mon 27/06/2022

But I'm A Cheerleader: The Musical, Turbine Theatre review - two cheers for feelgood show | reviews, news & interviews

But I'm A Cheerleader: The Musical, Turbine Theatre review - two cheers for feelgood show

But I'm A Cheerleader: The Musical, Turbine Theatre review - two cheers for feelgood show

Wave your pom poms for a show with its heart in the right place

Side show: Evie Rose Lane and Alice Croft as Graham and MeganMark Senior

We open on “Seventeen is Swell”, the antithesis of Janis Ian’s 70s angsty anthem, “At Seventeen”. Megan is living it large as the cheerleader’s leader with her football captain boyfriend, two loving if strict parents and a golden future of all-American domestic bliss ahead. In short, she has all her pom poms in a row.

Well, except she doesn’t really enjoy the more intimate moments with the dim jock, Jared; she has pin-ups of Eva Herzigová where Johnny Depp should be; and she’s, horror upon horrors, a vegetarian! In the kind of Midwest town where you might expect Louis Theroux to turn up to investigate their quaint and vicious ways, that’s evidence enough to pack Megan off to the True Directions program so as to undergo the ordeal of conversion therapy.

Joining the growing list of musicals based on movies (in this case, Jamie Babbit’s 1999 sleeper cult classic of the same title), But I’m A Cheerleader: The Musical would be very dark in the hands of Stephen Sondheim, but, in keeping with the feelgood vibe of its source material, Bill Augustin and Andrew Abrams plug into an ethos of affirmation. You have to read the programme to catch just how dangerous the still legal quack therapy is, so this stuff isn’t just serious, it’s relevant. That said, if The Greatest Showman pointed the way past anxiety and buried angst in musicals for the time being at least, we all need a bit of joy right now.

The ensemble cast (pictured above) are pushed hard by director Tania Azevedo and rise to the challenge of double-casting and multiple costume and make-up changes with real enthusiasm - hats off to Jodie Steele in particular, who may have had a jacket or two handed to her on stage, but incorporated the moves into character with some beautifully timed, if probably rehearsed, ad libs.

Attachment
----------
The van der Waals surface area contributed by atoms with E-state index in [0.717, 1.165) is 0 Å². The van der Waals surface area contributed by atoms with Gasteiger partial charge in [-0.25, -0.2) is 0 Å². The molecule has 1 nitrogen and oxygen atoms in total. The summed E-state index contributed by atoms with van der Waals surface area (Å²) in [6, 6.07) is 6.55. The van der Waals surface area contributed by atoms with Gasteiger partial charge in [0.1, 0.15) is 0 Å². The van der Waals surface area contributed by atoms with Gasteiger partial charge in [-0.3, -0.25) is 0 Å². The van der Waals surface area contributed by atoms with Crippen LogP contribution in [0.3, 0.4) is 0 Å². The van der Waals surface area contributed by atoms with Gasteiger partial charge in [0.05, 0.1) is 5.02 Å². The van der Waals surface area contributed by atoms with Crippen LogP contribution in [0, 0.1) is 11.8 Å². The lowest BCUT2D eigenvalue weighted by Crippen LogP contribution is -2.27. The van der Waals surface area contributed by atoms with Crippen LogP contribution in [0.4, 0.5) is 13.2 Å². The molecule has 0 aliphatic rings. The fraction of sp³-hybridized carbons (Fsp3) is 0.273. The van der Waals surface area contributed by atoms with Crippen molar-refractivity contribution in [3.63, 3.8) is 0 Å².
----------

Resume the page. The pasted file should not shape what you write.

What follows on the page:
Steele’s two roles - Megan’s BFF Kimberley who goes on her own journey, and Hilary, an utterly charming Australian whose high level of commitment to True Direction’s five step programme is matched only by its low level of success - underline a key problem: the show's support characters are far more interesting than the two leads. 

Oliver Brooks and Jodie Jacobs have enormous fun as Larry and Lloyd, the older guys who provide a safe haven for those who can escape the conversion therapy camp, Tiffany Graves gets to be the evil stepmother with a cleaning obsession (“Perfect Little World”) as a displacement activity and Edward Chitticks and Lemuel Knights as the very uncloseted Rock and ex-gay Mike get the biggest laugh of the evening.

Alice Croft and Evie Rose Lane deliver as Megan and her paramour Graham (a girl's name, apparently), singing well and delivering a fine closing number in “Cheer”, but both parts are underwritten. They may well be (pun unintended) straight roles amongst comic caricatures, but it’s not clear why they fall in love and there isn’t much chemistry discernible between them. We get that one girl is unsure of her sexuality and the other is certain and that fit works for them, but it’s a little too glib and quick in a musical that already runs two and a half hours. 

The songs are peppy and poppy, but the score lacks the 11 o’clock number that would lift a second half that flags (because we’ve all known how things will turn out for an hour or so at least), and Josh Sood’s band never quite overcomes the unsympathetic acoustics of the Turbine Theatre’s hard-surfaced space. 

But I’m a Cheerleader: The Musical, the theatrical roots of which stretch back to 2005, is the first fully mounted production to come out of MT Fest’s workshopping process and, with its heart in the right place, will surely find bigger audiences than can be accommodated here. Now they just need to find a big second-half number and make Megan and Graham fully compelling, and I'll be leading my own cheers at the curtain.   



With its heart in the right place, the show will find bigger audiences than can be accommodated in this venue


Editor Rating: 
Average: 3 (1 vote)

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